HEREFORDSHIRE’S bargain beer has been rated the cheapest pint in England by The Good Pub Guide.

The pub-goers bible surveyed pubs up and down the country, averaging out the price of their cheapest pint of ale, with Herefordshire coming out at £3.03.

Its nearest rival was nextdoor neighbour Worcestershire (£3.09), with both trailing the so-called ‘Rip Off Beer’ of the south east, where Londoners are being charged an average of £3.79 for their cheapest pint.

The reason may be Herefordshire’s blossoming real ale scene.

Ant Stevens set up his microbrewery Ledbury Real Ales four years ago, since then the number of smaller breweries and microbreweries in the county has more than doubled.

Like most smaller enterprises Ledbury Real Ales does the majority of its business locally, with 95 per cent of its trade done within 10 miles of the brewery.

This cuts down on transport costs, a saving that can then be passed on at the pump.

The benefits of keeping it local work both ways; Mr Stevens’ uses hops from Ashperton, Suckley and Bosbury, and gets his casks from Hereford’s Chris Strange – one of the country’s last remaining cask-makers.

He said: “Having been brewing for only a few years we have come into the market during a period of growth for real ale consumption.

“I am not 100 per cent sure if the price of a pint is that much cheaper in Herefordshire than the rest of the country, but it certainly is when compared to the South East and London.

“We see a downward pressure on our trade prices and yet we are having to cope with rising prices of raw materials and utilities.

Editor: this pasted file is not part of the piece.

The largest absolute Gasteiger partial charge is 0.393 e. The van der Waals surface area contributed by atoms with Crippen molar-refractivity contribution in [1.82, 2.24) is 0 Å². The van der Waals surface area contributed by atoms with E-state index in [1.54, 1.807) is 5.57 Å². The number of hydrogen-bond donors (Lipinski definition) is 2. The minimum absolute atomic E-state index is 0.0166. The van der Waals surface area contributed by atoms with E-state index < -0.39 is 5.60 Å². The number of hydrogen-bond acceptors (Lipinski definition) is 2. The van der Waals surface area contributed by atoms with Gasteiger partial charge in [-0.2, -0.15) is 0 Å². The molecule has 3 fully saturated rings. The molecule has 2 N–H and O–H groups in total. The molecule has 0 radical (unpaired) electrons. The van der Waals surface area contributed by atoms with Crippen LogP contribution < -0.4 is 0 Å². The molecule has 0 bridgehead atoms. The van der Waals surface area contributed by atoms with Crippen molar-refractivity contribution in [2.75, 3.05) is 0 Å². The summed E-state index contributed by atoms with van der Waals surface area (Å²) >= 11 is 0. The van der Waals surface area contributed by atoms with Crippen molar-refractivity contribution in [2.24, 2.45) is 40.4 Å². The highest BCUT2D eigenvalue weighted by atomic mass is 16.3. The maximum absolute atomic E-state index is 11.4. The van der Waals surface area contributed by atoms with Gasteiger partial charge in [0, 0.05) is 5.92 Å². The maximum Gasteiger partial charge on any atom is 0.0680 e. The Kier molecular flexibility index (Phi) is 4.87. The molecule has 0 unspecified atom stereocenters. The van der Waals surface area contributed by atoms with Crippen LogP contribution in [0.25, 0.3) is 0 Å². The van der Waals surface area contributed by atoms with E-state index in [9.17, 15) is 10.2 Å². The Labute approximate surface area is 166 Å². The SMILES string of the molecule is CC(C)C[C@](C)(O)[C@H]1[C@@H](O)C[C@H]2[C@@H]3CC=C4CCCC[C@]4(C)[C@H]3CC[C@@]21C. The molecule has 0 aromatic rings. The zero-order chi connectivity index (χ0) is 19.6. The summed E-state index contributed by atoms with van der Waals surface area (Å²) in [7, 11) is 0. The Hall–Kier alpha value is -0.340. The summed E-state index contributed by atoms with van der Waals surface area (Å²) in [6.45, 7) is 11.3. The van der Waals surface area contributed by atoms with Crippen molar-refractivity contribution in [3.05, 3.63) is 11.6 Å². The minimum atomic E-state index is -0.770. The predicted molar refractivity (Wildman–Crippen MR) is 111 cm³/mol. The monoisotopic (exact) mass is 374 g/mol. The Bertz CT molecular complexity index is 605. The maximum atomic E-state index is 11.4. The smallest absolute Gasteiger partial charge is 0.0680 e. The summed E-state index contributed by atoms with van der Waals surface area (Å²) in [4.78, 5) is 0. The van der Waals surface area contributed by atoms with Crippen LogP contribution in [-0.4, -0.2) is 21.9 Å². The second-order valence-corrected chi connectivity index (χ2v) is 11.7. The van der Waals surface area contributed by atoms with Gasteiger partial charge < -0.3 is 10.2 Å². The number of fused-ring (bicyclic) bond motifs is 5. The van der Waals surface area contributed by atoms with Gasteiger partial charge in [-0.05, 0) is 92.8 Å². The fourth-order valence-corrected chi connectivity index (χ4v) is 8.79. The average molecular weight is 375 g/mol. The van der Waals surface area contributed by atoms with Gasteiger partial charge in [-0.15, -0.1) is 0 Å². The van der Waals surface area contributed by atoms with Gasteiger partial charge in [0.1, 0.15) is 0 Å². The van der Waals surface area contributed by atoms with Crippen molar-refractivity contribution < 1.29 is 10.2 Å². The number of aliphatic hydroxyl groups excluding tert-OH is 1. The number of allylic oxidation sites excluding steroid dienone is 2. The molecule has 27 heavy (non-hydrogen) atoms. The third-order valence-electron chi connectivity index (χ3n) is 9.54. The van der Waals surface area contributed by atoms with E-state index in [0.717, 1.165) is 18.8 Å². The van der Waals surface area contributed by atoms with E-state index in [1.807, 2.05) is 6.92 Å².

“We cope with this by managing our expenses, using local produce and trying to only sell our beer into the local pub trade so keeping out transport costs as low as possible.”

With the rate at which pubs are closing slowing down on a national level – it is down to around 28 per week, from around 50 two years ago – those Herefordshire landlords that remain have become more creative in keeping punters in pubs.

Mr Stevens singled out Hereford’s The Beer in Hand on Eign Street as an example of how quality beers can draw a crowd.

He said: “A good real ale can be a pull to a pub for many people.

“You can see this is very true when you look at brand new pubs that have recently opened in like the Beer in Hand which just about only sells real ales and local ciders.

“Setting up a pub in a former laundrette, at a time when so many are closing – that’s pretty brave.

“Some of those pubs that have closed – The Bell in Bosbury, The Farmers Arms in Wellington Heath and The Hopton Arms in Ashperton for example – have since reopened.

“And we are also seeing pubs that did not stock real ale also putting it back onto the bar, which has to be down to the customers demanding it and I would say the trend in the county is to sell local beer where possible.”